Despite what you might have heard about the US government making money from the bailout, the TARP investments are currently down about $148 billion and the losses from the larger bailout are incalculable.
Matt Taibbi points out that the good news stories in the New York Times and the Financial Times were predictable and highly misleading.
This is sort of like calculating the returns on a mutual fund by only counting the stocks in the fund that have gone up. Forgetting for a moment that TARP is only slightly relevant in the entire bailout scheme — more on that in a moment — the TARP calculations are a joke, apparently leaving out huge future losses from AIG and Citigroup and others in the red. Since only a small portion of the debt has been put down by the best borrowers, and since the borrowers in the worst shape haven’t retired their obligations yet, it’s crazy to make any conclusions about TARP, pure sophistry. Moreover, a think tank set up to analyse TARP, Ethisphere, calculated in June that TARP was still $148 billion down overall, a debt of over $1200 per American. To start talking about what a success TARP is now is beyond meaningless.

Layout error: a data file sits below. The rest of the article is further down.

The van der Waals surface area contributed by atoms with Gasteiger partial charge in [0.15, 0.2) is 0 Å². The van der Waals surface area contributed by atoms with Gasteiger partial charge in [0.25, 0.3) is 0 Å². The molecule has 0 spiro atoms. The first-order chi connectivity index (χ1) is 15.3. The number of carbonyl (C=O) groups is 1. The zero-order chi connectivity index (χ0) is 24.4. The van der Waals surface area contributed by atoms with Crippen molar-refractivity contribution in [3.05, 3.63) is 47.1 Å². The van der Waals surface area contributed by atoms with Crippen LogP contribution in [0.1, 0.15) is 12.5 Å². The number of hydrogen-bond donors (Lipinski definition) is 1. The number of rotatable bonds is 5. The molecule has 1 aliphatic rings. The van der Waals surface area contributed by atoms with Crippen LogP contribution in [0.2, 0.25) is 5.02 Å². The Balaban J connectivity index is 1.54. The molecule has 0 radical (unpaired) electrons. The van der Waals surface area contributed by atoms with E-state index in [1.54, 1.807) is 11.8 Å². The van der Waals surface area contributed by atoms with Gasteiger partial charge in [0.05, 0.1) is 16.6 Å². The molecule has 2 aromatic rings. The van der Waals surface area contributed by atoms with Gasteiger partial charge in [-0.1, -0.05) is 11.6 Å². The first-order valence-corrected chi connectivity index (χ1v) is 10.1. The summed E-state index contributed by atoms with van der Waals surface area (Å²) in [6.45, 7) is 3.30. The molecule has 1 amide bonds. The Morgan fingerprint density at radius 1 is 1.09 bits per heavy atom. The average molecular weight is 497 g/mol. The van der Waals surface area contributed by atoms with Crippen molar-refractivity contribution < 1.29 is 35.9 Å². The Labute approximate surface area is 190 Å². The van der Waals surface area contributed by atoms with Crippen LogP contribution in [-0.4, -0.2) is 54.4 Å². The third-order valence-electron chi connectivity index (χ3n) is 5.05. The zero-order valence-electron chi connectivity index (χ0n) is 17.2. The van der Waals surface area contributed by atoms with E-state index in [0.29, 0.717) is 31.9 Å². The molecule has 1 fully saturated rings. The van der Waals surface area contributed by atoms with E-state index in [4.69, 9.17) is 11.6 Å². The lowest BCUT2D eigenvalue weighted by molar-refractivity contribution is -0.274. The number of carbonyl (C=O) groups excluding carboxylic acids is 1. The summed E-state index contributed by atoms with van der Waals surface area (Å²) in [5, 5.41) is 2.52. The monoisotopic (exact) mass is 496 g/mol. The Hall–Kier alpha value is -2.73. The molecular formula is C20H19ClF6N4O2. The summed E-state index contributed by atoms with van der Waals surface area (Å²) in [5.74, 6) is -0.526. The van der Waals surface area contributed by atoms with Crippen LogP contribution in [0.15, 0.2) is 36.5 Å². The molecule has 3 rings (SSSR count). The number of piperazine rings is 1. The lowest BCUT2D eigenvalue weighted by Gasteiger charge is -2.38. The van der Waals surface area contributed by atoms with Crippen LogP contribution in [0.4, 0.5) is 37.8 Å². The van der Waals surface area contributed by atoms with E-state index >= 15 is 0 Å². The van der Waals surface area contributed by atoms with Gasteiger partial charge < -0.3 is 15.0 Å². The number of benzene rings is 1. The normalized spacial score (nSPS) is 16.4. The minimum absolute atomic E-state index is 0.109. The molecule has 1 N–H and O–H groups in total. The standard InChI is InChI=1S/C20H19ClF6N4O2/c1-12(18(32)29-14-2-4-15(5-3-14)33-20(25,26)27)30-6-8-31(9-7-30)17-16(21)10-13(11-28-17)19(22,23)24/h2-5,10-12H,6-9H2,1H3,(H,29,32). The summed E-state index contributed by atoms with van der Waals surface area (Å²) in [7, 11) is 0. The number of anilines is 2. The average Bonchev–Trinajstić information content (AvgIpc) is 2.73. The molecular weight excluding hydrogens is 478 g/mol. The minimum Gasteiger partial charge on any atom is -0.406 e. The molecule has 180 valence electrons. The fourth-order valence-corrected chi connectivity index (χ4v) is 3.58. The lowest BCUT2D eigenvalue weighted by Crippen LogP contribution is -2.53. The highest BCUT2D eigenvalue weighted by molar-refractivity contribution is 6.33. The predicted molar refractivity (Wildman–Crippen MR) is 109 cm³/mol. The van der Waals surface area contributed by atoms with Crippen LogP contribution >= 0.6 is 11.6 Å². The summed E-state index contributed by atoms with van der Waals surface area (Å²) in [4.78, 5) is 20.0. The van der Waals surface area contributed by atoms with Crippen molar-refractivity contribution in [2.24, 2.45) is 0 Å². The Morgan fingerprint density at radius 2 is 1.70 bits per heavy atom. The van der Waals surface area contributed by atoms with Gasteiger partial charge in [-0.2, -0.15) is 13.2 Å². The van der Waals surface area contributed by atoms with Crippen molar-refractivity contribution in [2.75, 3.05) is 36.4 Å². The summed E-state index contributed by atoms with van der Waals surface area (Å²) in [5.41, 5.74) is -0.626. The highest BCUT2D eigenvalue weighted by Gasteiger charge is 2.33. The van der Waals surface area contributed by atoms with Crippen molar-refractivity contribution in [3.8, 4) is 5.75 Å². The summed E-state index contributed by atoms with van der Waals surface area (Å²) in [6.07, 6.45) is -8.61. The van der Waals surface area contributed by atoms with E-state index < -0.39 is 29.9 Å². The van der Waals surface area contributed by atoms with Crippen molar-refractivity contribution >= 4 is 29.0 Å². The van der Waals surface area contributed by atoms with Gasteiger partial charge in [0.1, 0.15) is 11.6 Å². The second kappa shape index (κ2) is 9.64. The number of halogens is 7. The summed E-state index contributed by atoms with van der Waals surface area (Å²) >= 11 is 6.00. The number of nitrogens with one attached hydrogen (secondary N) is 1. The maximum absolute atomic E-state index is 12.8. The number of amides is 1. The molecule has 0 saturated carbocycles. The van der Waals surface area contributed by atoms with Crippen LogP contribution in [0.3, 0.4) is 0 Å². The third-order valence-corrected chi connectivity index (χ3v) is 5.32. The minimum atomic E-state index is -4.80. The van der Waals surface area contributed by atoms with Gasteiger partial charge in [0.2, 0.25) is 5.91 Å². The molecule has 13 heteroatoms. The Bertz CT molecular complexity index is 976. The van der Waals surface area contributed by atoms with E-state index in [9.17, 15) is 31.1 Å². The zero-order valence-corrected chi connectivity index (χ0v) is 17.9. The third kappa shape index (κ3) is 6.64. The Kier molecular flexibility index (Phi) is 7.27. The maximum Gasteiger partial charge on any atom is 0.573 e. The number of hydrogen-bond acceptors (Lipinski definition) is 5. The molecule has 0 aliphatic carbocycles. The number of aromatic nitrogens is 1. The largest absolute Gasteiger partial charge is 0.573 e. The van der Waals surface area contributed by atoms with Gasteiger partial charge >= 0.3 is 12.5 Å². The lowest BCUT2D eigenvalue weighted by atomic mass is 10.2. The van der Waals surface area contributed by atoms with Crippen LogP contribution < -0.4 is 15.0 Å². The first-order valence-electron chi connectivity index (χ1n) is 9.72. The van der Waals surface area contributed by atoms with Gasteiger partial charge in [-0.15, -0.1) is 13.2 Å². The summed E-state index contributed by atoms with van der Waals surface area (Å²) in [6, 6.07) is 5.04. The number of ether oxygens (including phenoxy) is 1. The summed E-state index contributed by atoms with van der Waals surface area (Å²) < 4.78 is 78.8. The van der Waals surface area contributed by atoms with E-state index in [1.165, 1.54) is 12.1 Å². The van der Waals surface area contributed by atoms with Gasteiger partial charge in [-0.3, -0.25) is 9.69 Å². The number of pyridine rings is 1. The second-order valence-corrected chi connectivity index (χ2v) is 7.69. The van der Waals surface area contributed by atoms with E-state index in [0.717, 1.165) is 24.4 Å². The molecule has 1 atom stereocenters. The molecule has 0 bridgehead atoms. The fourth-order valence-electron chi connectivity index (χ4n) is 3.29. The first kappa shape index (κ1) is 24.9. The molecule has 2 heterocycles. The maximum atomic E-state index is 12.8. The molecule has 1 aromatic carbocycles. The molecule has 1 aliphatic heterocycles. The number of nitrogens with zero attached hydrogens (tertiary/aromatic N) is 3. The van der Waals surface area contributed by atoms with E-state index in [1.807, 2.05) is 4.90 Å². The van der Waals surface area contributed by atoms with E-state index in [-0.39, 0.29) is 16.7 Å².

Even more importantly, focusing just on the TARP overlooks the trillions of dollars of other aid extended by the Federal Reserve and the Treasury. We simply don’t know how to value the mortgage backed securities the Fed bought. We don’t know how much the government will wind up paying on the backstops of Citi and Bear Stearns assets. And we don’t know how much more money might have to be pumped into the system to keep it afloat.
“In light of all this, the Fed’s decision to brag publicly about a few loans that are actually performing is sort of scary — it speaks to a level of intellectual desperation and magical-thinking unusual even for a banker in the subprime/MBS era,” Taibbi writes.